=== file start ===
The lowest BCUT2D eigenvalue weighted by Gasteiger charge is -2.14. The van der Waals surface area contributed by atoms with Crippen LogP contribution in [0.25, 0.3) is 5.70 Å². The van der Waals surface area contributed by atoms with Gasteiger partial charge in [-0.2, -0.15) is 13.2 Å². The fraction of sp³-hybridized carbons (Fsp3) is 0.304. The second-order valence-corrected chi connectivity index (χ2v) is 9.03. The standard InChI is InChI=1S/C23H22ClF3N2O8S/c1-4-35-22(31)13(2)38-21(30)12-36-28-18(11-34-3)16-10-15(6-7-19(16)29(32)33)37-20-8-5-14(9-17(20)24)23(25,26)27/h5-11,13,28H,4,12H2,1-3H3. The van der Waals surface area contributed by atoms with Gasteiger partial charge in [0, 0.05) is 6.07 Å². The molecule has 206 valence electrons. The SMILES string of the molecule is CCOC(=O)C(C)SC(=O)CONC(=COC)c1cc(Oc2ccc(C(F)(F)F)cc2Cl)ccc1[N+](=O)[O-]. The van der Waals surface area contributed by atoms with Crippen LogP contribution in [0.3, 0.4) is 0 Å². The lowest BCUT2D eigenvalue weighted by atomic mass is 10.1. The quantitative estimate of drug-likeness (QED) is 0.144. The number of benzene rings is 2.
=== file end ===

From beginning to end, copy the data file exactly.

The lowest BCUT2D eigenvalue weighted by Gasteiger charge is -2.14. The van der Waals surface area contributed by atoms with Crippen LogP contribution in [0.25, 0.3) is 5.70 Å². The van der Waals surface area contributed by atoms with Gasteiger partial charge in [-0.2, -0.15) is 13.2 Å². The fraction of sp³-hybridized carbons (Fsp3) is 0.304. The second-order valence-corrected chi connectivity index (χ2v) is 9.03. The standard InChI is InChI=1S/C23H22ClF3N2O8S/c1-4-35-22(31)13(2)38-21(30)12-36-28-18(11-34-3)16-10-15(6-7-19(16)29(32)33)37-20-8-5-14(9-17(20)24)23(25,26)27/h5-11,13,28H,4,12H2,1-3H3. The van der Waals surface area contributed by atoms with Gasteiger partial charge in [0, 0.05) is 6.07 Å². The molecule has 206 valence electrons. The SMILES string of the molecule is CCOC(=O)C(C)SC(=O)CONC(=COC)c1cc(Oc2ccc(C(F)(F)F)cc2Cl)ccc1[N+](=O)[O-]. The van der Waals surface area contributed by atoms with Crippen LogP contribution in [0.3, 0.4) is 0 Å². The lowest BCUT2D eigenvalue weighted by atomic mass is 10.1. The quantitative estimate of drug-likeness (QED) is 0.144. The number of benzene rings is 2.